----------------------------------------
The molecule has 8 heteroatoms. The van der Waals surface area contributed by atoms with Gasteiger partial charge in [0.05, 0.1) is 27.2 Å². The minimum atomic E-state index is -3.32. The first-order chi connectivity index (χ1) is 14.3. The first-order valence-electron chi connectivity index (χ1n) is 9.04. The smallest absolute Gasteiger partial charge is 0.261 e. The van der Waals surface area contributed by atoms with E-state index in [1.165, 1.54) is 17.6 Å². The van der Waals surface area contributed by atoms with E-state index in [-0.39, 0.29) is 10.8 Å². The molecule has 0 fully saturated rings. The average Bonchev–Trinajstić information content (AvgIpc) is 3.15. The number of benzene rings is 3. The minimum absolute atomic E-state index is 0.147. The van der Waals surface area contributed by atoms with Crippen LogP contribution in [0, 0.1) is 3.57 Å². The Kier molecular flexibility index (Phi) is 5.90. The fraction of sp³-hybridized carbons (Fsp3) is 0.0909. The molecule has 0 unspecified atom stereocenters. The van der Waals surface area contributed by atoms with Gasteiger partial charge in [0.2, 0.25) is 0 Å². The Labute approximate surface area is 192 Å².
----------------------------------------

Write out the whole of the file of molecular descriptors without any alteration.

The molecule has 8 heteroatoms. The van der Waals surface area contributed by atoms with Gasteiger partial charge in [0.05, 0.1) is 27.2 Å². The minimum atomic E-state index is -3.32. The first-order chi connectivity index (χ1) is 14.3. The first-order valence-electron chi connectivity index (χ1n) is 9.04. The smallest absolute Gasteiger partial charge is 0.261 e. The van der Waals surface area contributed by atoms with E-state index in [1.165, 1.54) is 17.6 Å². The van der Waals surface area contributed by atoms with E-state index in [-0.39, 0.29) is 10.8 Å². The molecule has 0 fully saturated rings. The average Bonchev–Trinajstić information content (AvgIpc) is 3.15. The number of benzene rings is 3. The minimum absolute atomic E-state index is 0.147. The van der Waals surface area contributed by atoms with Crippen LogP contribution in [0, 0.1) is 3.57 Å². The Kier molecular flexibility index (Phi) is 5.90. The fraction of sp³-hybridized carbons (Fsp3) is 0.0909. The molecule has 0 unspecified atom stereocenters. The van der Waals surface area contributed by atoms with Gasteiger partial charge in [0.2, 0.25) is 0 Å². The Labute approximate surface area is 192 Å².